We came upon what I feel was the highlight of the hike:
A vast clearing filled with massive trees whose roots were exposed to show us the way in which they appeared infinite and tangled.
As far as we could see on either side of us were roots ecstatically spiralling into and out of the ground, intertwining with one another.
The pictures do not do this breathtaking view justice.
What better way to pay tribute to these incredible trees than by taking tree pose?
After our inspired yoga poses, we played on the roots as balance beams…
… and Greta quite literally became the tree hugger that we all already knew she was.
With a sense of reluctance we peeled ourselves away from these incredible trees and continued on the road away from the grove of infinite roots, with eager excitement for what the path had in store for us ahead.
Exploring was a multi-sensory experience. The exotic sounds of the monkeys and birds enveloped us, and the scent of trees and the leaves in the humid air flooded our noses. We saw things that we never imagined we could see, and when we felt around with our hands, what we felt didn't always match our other senses.
The adaptability of nature never ceases to amaze me. Whenever I need to feel hope, I know I can immerse myself in nature and be instantly uplifted. Take for example this tree (above), who uses its bark to extend the surface area by which it can absorb sunlight and become even more proficient at photosynthesis, thereby maximizing its energy. Can you even believe how cunning that tree is, to overcome the elements that threatened its survival? Pretty amazing if you think about it.
Other trees adapted in various, but all unique ways. We may have been tree huggers in the photos above, but we certainly weren't about to hug this spiky tree.
Greta went to touch this bamboo tree, and found that even though the bark looked smooth, when she ran her hand up towards the sky, it actually felt like a fur coat.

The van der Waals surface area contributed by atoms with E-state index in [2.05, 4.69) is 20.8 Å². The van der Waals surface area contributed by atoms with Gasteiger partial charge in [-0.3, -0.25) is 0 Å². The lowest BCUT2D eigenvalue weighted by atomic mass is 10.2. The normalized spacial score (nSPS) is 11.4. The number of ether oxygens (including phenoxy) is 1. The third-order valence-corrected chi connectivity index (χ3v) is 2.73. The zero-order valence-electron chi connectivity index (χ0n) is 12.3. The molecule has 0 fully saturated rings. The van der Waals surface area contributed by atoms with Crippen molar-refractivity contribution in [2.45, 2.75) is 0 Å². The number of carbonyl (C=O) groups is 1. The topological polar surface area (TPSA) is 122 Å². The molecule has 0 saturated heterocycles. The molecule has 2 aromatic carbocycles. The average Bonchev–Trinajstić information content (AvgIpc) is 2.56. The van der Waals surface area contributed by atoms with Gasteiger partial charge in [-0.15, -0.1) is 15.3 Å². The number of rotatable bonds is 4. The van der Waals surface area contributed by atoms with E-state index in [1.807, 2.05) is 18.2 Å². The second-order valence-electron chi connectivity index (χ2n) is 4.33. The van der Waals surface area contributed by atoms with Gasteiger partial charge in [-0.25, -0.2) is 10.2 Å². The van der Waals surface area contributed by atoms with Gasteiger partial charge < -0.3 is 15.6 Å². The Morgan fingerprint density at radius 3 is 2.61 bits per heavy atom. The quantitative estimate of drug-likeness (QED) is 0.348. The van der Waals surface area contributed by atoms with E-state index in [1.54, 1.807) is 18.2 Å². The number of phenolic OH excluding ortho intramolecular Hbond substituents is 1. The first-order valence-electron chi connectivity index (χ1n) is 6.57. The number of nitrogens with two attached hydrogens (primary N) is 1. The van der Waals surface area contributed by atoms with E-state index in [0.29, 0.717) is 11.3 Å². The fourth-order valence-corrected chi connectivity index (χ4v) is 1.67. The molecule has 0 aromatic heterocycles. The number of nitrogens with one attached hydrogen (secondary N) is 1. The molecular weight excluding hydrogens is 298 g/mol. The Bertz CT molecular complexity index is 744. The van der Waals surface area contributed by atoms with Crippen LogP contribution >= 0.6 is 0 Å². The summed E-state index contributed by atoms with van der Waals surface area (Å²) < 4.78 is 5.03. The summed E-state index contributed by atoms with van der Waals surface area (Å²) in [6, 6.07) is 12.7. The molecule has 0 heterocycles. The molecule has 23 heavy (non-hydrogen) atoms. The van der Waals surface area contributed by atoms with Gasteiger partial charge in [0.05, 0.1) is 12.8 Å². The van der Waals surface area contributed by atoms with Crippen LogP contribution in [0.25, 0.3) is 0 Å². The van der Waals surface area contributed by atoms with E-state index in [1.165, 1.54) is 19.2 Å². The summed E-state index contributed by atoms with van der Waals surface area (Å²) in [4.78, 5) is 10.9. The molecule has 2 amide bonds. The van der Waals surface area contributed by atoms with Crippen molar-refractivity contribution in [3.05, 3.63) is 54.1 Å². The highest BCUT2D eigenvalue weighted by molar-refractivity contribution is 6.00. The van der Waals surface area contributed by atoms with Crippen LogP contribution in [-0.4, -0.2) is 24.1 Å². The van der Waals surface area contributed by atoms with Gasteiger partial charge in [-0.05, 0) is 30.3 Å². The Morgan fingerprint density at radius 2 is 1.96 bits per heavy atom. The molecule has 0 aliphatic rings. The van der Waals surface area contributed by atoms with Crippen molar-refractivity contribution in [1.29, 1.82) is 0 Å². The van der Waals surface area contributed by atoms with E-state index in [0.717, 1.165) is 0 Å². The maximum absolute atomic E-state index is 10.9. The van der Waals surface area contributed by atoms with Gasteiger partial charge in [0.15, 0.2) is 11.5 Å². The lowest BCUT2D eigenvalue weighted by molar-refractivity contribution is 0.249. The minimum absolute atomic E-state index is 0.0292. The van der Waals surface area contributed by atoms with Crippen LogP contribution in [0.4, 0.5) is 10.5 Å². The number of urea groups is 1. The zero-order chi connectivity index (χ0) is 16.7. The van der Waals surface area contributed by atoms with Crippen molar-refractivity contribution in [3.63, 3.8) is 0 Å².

We are yogis after all, and when the mood to arm balance strikes you all of a sudden on the path in a rain forest in Costa Rica, you more or less just have to concede and go with it. (Also, its Greta… when doesn't the mood strike her to take on some advanced yoga asana would be a better question.)
As we meandered through the trails, we made sure to take the time to stop and smell the flowers, being entirely present in our experience.
We emerged from the rain forest to find a river that seemed to run almost into the ocean, but not quite (to our vantage point anyways!)
People were doing SUP on the river, however when I talked to one of the locals, they mentioned that saltwater alligators hung out in the river, which immediately and entirely extinguished any of my interest in trying to SUP in Nosara.
Perhaps one of the things to take away from these extraordinary trees in Nosara, is that even though they are all extremely unique, the are similar in the way they use their roots and their grounding to allow them to reach up. Although I am always looking for the next adventure, the next challenge, and am busy flying from event to event, it is important to find grounding, to root down into the present, and to absorb and appreciate what each moment has to give me. The important thing is synthesizing all of the wonderful aspects of each moment and pulling them into my self, so that I can grow and reach new heights. Perhaps grounding down is the best way to learn to fly.